With coronavirus cases rising across the country and the highly contagious delta variant spreading in every state, many parents have been left wondering how best to keep their children safe, particularly when it comes to kids under 12 who are not yet eligible for vaccination.
By: Denise Chow
Most schools are set to welcome students back in person in the coming weeks, but many aren’t requiring them to wear masks. And as people look to plan last-minute vacations, set up play dates for their kids or attend other events, weighing the potential risks is challenging because many families are juggling different vaccination statuses within their own ranks.
“There are no easy answers, only tough trade-offs in so many situations,” said Lindsey Leininger, a public health scientist and clinical professor at Dartmouth College’s Tuck School of Business.
She said the best way to protect kids who are currently too young to get vaccinated is for everyone else in the household who is eligible to get the shots. After that, decisions should be guided by what’s happening in individual communities and each family’s comfort level, she added.
“The first thing that’s always top of mind is the level of circulating disease in my community, because if the community is on fire, that really drives everything that I do,” said Leininger, who has two children under 12. “If you’re sitting in Vermont with low circulating disease and 80 percent of adults are vaccinated, it’s not the same calculus as if you’re sitting in New Orleans and hospitals are overflowing.”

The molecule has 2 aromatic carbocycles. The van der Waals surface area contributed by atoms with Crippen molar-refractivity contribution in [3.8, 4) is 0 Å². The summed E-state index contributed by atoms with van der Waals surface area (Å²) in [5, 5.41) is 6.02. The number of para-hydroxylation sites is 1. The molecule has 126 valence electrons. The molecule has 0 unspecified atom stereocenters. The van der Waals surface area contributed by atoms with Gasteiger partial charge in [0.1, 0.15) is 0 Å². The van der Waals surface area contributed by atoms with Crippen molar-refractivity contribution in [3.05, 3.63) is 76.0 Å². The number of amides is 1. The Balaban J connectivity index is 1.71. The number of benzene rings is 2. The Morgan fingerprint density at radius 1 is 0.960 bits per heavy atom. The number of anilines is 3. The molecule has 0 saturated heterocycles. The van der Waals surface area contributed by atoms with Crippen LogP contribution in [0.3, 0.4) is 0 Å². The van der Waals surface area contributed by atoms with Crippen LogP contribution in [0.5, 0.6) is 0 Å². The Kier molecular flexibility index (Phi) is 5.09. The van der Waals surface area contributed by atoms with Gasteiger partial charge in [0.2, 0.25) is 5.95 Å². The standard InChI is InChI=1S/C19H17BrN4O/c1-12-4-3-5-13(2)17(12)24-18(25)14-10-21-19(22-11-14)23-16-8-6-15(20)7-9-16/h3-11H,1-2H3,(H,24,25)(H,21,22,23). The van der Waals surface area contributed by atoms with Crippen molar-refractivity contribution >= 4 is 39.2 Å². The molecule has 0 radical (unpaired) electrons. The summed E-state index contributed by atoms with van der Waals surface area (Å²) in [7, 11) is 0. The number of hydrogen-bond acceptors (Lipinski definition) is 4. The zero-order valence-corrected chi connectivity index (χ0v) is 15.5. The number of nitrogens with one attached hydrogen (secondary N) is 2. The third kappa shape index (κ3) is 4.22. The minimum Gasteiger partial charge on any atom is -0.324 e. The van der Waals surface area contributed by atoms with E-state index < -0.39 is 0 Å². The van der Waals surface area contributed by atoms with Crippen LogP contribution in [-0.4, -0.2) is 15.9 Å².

Which activities are relatively safe, and which ones should be skipped? Here’s how Leininger and other experts weigh the risks.
Is it safe for kids to go back to school?
Many experts agree that the overall benefits of in-person learning outweigh the risks, but for families with kids under 12 who are unvaccinated, decisions about what to do for the upcoming school year may be more complicated.
The Centers for Disease Control and Prevention has recommended that all school children wear masks in the fall, but not all schools have imposed mask mandates and many say they can’t — or won’t — enforce such rules.
Emergency authorization for Covid vaccines in children under 12 could come in early to midwinter, but until then, some families may feel that virtual learning is a more suitable option, said Dr. Danny Benjamin, a professor of pediatrics at the Duke University School of Medicine. That largely depends on the needs of the individual child, as well as the resources available to parents, he added. Working parents, for instance, may not be able to support online learning, and some children may fare better in classroom settings.